Besides being the axis for pitch. It is oriented along the centerline of the ship. transverse dimensions are measured along or parallel to this axis. The distance measured transversely along the yaxis from the referenced origin to the ship center of gravity is referred to as the Transverse center of gravity (TCG).0.3. The distance measured longitudinally along the x-axis from the referenced origin to the ship center of gravity is referred to as the Longitudinal center of gravity (LCG). coordinate system 3. running forward and aft. standard axes for surface ships are shown in Figure 1 . Customary – Station 0 at FP Standard Axes The U. 3. It runs vertically and dimensions are measured along or parallel to this axis.1. The yaw axis is the z axis.1 STANDARD REFERENCE SYSTEMS U.2 Center of Gravity The distance measured vertically along the z axis from the referenced origin to the ship center of gravity is referred to as the Vertical center of gravity (VCG). Longitudinal dimensions are measured along or parallel to this axis. The pitch axis is the y-axis.S. The roll axis for surface ships is the x-axis.1. It runs transversely port and starboard.S. Figure 1 Isometric view of surface ship with standard U. 3-1 .S.1 3.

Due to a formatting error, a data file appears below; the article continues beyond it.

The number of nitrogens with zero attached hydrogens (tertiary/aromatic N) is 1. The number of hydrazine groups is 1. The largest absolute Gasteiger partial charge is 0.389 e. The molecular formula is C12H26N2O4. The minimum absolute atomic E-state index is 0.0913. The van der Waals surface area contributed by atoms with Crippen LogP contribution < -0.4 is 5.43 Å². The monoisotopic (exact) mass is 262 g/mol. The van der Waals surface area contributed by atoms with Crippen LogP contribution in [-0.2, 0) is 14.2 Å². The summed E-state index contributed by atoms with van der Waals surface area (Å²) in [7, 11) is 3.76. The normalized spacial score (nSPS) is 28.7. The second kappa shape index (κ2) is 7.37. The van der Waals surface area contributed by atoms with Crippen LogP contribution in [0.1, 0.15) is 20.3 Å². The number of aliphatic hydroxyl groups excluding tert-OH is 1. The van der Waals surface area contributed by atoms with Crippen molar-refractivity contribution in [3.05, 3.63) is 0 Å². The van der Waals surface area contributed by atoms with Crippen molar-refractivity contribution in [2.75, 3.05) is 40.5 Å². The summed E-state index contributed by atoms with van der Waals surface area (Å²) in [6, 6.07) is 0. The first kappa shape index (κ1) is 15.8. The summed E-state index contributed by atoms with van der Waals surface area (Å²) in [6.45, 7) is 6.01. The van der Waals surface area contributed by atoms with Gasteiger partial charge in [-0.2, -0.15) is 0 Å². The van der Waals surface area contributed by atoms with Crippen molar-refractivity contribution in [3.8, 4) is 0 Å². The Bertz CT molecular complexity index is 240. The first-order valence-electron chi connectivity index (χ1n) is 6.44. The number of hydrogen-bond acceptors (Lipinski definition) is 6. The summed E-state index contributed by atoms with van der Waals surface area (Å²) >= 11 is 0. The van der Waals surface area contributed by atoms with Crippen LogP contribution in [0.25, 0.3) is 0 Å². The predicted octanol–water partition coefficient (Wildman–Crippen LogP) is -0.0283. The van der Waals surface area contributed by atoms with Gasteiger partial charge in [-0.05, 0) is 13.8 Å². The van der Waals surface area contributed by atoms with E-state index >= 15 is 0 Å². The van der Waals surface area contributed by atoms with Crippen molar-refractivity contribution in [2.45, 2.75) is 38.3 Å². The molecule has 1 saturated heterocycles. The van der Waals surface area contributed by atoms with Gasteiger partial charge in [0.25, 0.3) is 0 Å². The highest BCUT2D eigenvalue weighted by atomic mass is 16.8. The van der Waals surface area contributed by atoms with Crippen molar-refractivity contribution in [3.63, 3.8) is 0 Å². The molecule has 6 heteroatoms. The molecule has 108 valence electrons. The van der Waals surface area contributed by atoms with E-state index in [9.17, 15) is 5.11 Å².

that the origin can also be referenced to the ship’s mid perpendicular (MP) or the aft perpendicular (AP). This is given as the vertical (z). For LCG the sign convention should be positive for all items aft of the referenced origin and negative for those forward.3 Referenced Origin The location of the center of gravity of a surface ship is defined relative to the three axes shown in Figures 1. The VCG should have a sign convention of positive for items above the referenced origin and negative for those below.1. It is recognized. However. however. The recommended referenced origin for a surface ship is the intersection of the ship’s forward perpendicular (FP). This data is sufficient to calculate the total weight and center of gravity of the ship by simply adding the weights and moments of the item’s center of gravity about the referenced origin.1.4 Calculation The weight estimate for a ship at any stage in the design is composed of a finite number of items. For TCG the sign convention should be positive for all items on the port side and negative for those on the starboard side.3. the ship’s centerline plane and the ship’s baseline. these LCG and TCG sign conventions are not an adopted standard in the marine industry at this time. longitudinal (x) and transverse (y) distance of the center of gravity from the defined referenced origin. The weight of each of these items is included in the estimate along with the location of the item’s center of gravity (CG). Figure 2 Referenced origins 3. 3-2 . Distances are measured along the three axes from a referenced origin as shown in Figure 2.